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Avalon Beach: The secret life of Sydney’s insular peninsula
Artists, writers, surfers and boy soldiers: What other surprises does Avalon have in store?
Some 27 kilometers north of Sydney city, only one road connects Avalon to the rest of the world. A well-kept secret, its surf has long attracted board riders. Its beauty once gained the attention of TV series "Baywatch", but when the glitzy production tried to set up permanently, the locals successfully protested.
They would not lose their oasis.
Since the 1940s, artistic types have flocked to the area to find inspiration and respite from city life. It’s the hidden beach of stars: Yahoo Serious, Megan Gale and Nicole Kidman are often spotted on its shores.
The beachside village has become an artists’ enclave and locally known as the “insular peninsula” (which includes Whale Beach, Palm Beach and Pittwater).
Filmmakers and writers jostle for café lattes. Thomas Keneally, author of “Schindler’s Ark,” has been a literary notary in the area, as is Michael Robotham, author of 14 crime books.
Along the suburb’s less-trodden residential backstreets, a colony of artists has set up shop, re-styling garages and backyard shacks into personal studios. Living rooms become open galleries.
Upcoming, the Avalon Tattoo even brings military brass to the community. Culture is every way but cliché on Avalon.
Michael Robotham on the "writer’s beach"
Michael Robotham was in his early twenties when he sat with his future wife on Avalon Beach and decided he would live there one day. Years later, after working as an investigative journalist in London, he set up home.
“Writers can live anywhere,” says Robotham, who has just released "Wreckage," a crime thriller that is his 14th book. “(Avalon) is just so incredibly beautiful. It’s always been a haven, it’s always attracted creatives."
“It has a reputation of an insular peninsula, and to a degree that’s true. It has massage parlors, outdoor cafes, boutiques, every form of yoga and alternative therapy. It’s a lot like Byron Bay.”
The first chapter of Robotham's The Wreckage can be downloaded for free at www.michaelrobotham.com
Home is where the art is
Now more than ever, locals are keen to establish Avalon as an artists’ hub.
A few blocks up from Avalon Beach, on a quiet leafy suburban street, artist Liz Muir runs a full-time gallery from her weatherboard beach cottage.
In the front room is her studio, cluttered with paintbrushes and canvases, where she paints five days a week. At the other end is her living room and kitchen, which she has converted into a showroom.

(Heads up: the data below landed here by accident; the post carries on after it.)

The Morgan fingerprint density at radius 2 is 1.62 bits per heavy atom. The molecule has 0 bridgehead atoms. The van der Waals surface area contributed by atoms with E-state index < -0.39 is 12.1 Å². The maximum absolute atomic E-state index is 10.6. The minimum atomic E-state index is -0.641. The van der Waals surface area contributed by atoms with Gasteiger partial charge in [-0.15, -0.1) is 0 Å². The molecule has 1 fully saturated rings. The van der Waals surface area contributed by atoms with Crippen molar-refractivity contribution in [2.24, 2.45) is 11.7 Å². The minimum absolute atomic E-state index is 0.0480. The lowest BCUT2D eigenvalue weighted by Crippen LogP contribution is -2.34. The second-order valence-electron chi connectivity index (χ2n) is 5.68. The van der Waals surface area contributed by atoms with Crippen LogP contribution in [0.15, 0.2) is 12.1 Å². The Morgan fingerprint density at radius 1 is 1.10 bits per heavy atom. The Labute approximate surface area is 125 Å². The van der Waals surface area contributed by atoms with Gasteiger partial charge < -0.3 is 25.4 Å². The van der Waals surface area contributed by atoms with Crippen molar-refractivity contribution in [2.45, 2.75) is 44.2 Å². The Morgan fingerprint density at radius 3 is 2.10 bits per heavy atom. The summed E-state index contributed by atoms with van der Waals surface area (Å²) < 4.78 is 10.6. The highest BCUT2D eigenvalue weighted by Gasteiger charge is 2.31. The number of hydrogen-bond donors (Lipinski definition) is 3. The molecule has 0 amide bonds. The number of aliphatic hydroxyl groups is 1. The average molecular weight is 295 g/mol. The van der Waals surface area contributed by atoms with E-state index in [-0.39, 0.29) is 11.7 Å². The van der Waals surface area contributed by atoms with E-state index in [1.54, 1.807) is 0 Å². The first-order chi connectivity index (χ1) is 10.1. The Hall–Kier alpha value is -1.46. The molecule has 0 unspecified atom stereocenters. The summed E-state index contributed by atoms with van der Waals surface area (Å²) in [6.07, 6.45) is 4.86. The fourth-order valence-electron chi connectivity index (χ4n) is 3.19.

Large-scale oil landscape paintings, inspired by Avalon Beach and nearby Careel Bay Marina, are mounted on walls and stacked against furniture. In all, some 100 paintings are scattered throughout the house.
“I needed the space for all the paintings,” she says on why she decided to turn her home into a gallery more than 12 years ago. “Quite often people will come in to buy six paintings, and you have to have the stock.”
Liz Muir Art Studio, 19 Catalina Crescent, Avalon Beach. Phone: (02) 9918 7438, www.lizmuir.com.au.
Nada Art Studio
A number of local artists have decided the best way to exhibit their art is to open their homes to the public: Avalon oil painter Nada Herman-Wikamp has done the same fot the last 17 years.
For three generations, her family has been part of Avalon’s art scene. Her grandfather, Sali Herman, was a celebrated urban landscape artist and three-time winner of the Wynne price in the 1960s.
“The art scene is alive and vibrant in Avalon, but it’s also a secret,” Herman-Wikamp says.
“Artists get drawn to a beautiful location. I love the happy, bold colors of the area -- with the oceans and the sand," she says. "Everything is at your doorstep.”
Nada Art Studio, 62 Chisholm Ave., Avalon Beach, +61 (0)414 849 580, www.nada-art.com
The artists’ trail
Pittwater Community Arts, with a group of 29 artists -- from Palm Beach to North Narrabeen -- banded together to form the Pittwater Artists Trail earlier this year.
The concept is simple: art lovers get a map of where all the local artists live, and on designated “open weekends” the public is invited to their home studios to check out their works.
Avalon artist Paul Brocklebank is one of the participants. He has lived in the area since 1967 and from his converted garage studio, paints the local scene in oil, watercolor and pastel.
For art connoisseurs, he says, the trail has its perks. “There’s a wider variety [than a gallery], and people can buy at greatly reduced prices because they are buying directly from the artist,” Brocklebank said.
The next Pittwater Artists’ Trail is scheduled for October 29-30. All studios are open year round by appointment. For more information or to download a brochure, go to www.pittwaterartiststrail.com.au
We come in peace: The Avalon Tattoo
With swords drawn, bayonets fixed, drums beating and band playing, local army cadets from the Northern Beaches are set to get their “freedom of entry” to Pittwater Council as part of Avalon’s upcoming Tattoo at Dunbar Park.
“The Tattoo started in 2007 as a ‘Cadet and Australian Defence Force Reserve Expo’ to showcase their roles in the community, but has now expanded to be a major free community event modeled on the Edinburgh Tattoo,” said Avalon Beach Returned and Services League president Graham Sloper.
The centuries-old ceremony marks the formal request of a military unit to enter a city and will be performed by Dee Why’s 201 Army Cadet Unit.
Other highlights include a fly-past by a Huey Helicopter, a street parade, performances from the New South Wales Police Pipe Band with Scottish dancers, the Rural Fire Service Pipe Band and a sunset ceremonial with a Navy band.
The Avalon Tattoo will be held at Dunbar Park on Saturday, June 18 starting at 9 a.m.